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Lawyers Who Work on State Bar’s Staff Plan to Strike

Times Legal Affairs Writer

The 30 lawyers who prosecute attorney discipline cases for the embattled State Bar of California plan to stage the first strike ever against the Bar today, seeking higher pay and a “career path” salary schedule.

“Because I am an attorney I really don’t know how people go about striking, to tell the truth,” said Marilyn Alper, spokeswoman for the lawyers.

“This is a very awkward position for attorneys to put themselves into,” she said. “But we are doing it because we feel we have not got a fair deal. We would prefer to be here doing our jobs.”

She said the 18 attorneys in Los Angeles, joined by State Bar Board of Governors non-attorney member Richard Annotico, will divide their time between picket lines at the Bar’s office at 1230 W. 3rd St. and the State Bar Court, where discipline cases are processed, at 818 W. 7th St. The dozen attorneys in San Francisco plan to picket State Bar headquarters.

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Because of the limited number of strikers, Alper said, picketing will be conducted only during regular office hours.

Could Impair Pledge

A strike could jeopardize State Bar pledges to cut its backlog of attorney discipline cases at a critical time when the Legislature is considering removing disciplinary duties from the Bar and handing them over to an independent state agency.

Alper said that, although the Bar has promised to hire more attorneys and provide other resources to deal with the backlog, the Los Angeles office alone still has 400 cases that have not even been assigned to a lawyer.

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Don W. Martens, a Newport Beach attorney who is chairman of the State Bar Board of Governors Committee on Labor Relations, said the Bar will not slow its disciplinary system even if the attorneys do strike. He said officials are studying alternate ways of processing discipline cases but refused to say whether non-union attorneys would be hired.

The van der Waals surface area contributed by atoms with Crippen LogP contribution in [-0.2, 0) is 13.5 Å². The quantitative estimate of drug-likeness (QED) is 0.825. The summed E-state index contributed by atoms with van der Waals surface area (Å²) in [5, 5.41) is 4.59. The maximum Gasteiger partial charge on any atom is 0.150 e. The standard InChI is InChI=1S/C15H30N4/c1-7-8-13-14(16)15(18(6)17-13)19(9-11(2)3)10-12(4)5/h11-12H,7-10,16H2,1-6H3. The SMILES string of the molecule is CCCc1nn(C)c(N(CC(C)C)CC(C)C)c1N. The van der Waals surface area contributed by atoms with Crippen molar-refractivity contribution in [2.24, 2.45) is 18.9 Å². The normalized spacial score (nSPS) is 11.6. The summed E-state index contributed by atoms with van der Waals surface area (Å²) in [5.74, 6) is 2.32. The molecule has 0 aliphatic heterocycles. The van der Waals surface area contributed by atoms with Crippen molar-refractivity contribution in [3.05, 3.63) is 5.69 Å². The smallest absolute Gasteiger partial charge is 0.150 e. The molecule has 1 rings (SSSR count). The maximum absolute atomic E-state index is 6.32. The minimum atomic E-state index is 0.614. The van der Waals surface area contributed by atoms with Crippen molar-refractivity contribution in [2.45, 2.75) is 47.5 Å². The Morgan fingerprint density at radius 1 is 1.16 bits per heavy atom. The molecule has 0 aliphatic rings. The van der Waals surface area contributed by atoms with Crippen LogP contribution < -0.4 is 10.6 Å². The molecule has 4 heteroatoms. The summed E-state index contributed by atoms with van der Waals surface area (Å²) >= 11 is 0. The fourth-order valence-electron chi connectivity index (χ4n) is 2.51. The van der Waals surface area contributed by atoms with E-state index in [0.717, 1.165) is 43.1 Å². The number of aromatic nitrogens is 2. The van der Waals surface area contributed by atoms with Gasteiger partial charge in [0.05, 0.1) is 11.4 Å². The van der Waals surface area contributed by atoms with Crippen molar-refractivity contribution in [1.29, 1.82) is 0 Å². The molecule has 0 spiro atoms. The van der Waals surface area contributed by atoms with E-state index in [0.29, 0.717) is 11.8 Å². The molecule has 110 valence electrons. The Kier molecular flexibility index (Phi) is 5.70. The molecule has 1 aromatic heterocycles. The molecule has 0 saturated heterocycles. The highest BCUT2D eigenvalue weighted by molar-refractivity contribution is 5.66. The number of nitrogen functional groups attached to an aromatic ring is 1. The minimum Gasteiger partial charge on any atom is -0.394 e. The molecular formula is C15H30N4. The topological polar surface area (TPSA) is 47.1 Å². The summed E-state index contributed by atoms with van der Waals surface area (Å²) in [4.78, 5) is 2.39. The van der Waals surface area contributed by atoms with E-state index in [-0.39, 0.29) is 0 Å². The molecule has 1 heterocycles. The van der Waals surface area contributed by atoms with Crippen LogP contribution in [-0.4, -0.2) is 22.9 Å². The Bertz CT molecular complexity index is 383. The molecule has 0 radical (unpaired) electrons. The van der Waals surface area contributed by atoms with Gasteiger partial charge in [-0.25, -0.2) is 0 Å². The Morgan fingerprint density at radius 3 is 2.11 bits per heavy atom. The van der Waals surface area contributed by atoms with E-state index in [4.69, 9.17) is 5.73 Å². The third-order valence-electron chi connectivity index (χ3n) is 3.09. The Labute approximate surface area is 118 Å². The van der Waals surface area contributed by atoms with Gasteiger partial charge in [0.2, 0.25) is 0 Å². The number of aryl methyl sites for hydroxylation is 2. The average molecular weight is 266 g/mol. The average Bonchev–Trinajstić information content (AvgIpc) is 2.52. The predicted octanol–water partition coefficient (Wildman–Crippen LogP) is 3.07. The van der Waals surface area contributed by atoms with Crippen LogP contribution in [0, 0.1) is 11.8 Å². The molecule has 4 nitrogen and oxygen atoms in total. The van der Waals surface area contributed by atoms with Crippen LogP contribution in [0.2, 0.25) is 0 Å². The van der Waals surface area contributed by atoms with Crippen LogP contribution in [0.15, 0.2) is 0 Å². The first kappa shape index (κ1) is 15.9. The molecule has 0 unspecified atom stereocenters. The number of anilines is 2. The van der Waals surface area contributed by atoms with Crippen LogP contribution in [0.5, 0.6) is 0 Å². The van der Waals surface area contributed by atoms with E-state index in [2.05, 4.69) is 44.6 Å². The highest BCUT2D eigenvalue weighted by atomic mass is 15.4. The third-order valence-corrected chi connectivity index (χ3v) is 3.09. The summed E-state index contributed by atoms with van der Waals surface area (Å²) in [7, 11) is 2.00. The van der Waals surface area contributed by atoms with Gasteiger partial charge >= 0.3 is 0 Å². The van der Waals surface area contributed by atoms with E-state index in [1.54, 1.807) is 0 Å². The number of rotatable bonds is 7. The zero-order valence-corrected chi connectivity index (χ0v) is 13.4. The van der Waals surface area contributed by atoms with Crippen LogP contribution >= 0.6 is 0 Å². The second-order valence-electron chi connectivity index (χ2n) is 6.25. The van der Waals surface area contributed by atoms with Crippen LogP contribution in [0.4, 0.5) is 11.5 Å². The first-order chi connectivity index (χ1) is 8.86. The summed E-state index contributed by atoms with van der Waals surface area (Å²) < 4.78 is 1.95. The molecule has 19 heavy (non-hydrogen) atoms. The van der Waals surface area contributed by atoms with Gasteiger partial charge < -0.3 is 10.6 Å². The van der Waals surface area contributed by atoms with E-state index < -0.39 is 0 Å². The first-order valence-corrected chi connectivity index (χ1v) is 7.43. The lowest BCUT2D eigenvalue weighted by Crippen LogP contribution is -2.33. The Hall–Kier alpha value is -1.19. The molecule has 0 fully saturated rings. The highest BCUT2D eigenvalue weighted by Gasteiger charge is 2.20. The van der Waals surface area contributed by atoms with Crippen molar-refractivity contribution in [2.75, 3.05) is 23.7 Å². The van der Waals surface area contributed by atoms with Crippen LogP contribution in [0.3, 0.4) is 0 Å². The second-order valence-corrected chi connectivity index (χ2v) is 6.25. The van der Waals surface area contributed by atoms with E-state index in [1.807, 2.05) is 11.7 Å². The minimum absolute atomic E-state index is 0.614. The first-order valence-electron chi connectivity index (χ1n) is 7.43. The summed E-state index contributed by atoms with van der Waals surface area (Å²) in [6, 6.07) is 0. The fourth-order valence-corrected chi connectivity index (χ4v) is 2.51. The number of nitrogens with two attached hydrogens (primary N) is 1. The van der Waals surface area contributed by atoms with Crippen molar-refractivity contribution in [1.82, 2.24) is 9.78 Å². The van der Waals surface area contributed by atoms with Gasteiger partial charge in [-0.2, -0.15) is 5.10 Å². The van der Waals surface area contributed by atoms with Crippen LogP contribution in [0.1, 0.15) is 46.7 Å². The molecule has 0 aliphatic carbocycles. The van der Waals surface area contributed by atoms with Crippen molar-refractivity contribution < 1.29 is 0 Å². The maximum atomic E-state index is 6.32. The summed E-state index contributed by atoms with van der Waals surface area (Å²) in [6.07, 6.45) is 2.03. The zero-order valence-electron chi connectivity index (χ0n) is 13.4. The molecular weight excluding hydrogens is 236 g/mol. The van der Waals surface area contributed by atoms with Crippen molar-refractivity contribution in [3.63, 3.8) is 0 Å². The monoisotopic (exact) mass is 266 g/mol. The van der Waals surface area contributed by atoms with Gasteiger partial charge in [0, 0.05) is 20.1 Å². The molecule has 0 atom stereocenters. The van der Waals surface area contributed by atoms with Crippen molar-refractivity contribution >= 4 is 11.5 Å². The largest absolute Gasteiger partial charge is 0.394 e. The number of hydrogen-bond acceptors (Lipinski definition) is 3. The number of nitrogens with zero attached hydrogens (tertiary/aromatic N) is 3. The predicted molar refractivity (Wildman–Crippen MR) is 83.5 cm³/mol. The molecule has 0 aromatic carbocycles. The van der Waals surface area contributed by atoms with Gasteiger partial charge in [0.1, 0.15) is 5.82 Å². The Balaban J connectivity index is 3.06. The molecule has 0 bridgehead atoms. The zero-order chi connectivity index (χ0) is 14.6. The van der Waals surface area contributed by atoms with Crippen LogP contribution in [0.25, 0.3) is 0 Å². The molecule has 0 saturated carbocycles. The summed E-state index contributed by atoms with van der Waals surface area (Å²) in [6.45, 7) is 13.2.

The Bar’s lawyer employees, members of Service Employees International Union Local 250, have worked without a contract since last Dec. 31. Alper said the lawyers planned the strike after management refused to discuss salaries at a negotiating session last Monday night in San Francisco.

No further negotiating sessions have been scheduled.

Bar officials have proposed a 3 1/2-year contract with a 5% pay raise retroactive to Jan. 1, another 2% on July 1, and 4% raises on Jan. 1, 1987, Jan. 1, 1988, and Oct. 1, 1988. Beginning in 1988, they also would change the current four-grade and four-step salary system to a scaled system including merit raises.

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Alper said the attorneys want comparable pay with other government lawyers, an enhancement of the current step pay system to encourage prosecutors to remain in their jobs, a clear definition of qualifications for merit raises and a shorter-term contract.

Currently, pay for Bar attorneys ranges from $2,016 to $4,341 monthly.

The proposed system calls for a pay scale between $2,234 and $5,274 monthly.

Figure Called Illusion

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But Alper insisted that the upper figure is merely an illusion. For example, she said, the proposed scale for the most experienced employee would be $3,516 to $5,274. But she said the currently top paid attorney would actually get only his current $4,341 plus the 5% raise for a total of $4,558.

“It’s like saying an Avon lady can make $200,000 a year when in reality no individual door-to-door saleswoman does that,” she said. “This is an elusive concept because nobody will earn those top figures.”

Martens said the new pay system was devised after a careful survey of salaries paid to other government lawyers, does provide comparable pay for Bar attorneys and that they could reach the top listed figures through a combination of scheduled and merit raises. He said the attorneys’ major complaint appears to be not the general pay scale but that some individual lawyers in other government offices are paid higher salaries than some individual Bar attorneys.

Not Permanent

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Martens said the step system had been set up under a 1984 contract and would be maintained partially through 1987, but that it was never intended to become permanent.

He said management is willing to discuss definitions for merit raises that would provide 3% increases for someone rated “commendable” and more than 3% for someone rated “exceptional.”

But Martens said he had never even heard that the lawyers objected to the duration of the proposed contract.

“That,” said the lawyer in the role of management, “has been the big problem--getting 30 lawyers to agree among themselves as to what their problems are.”

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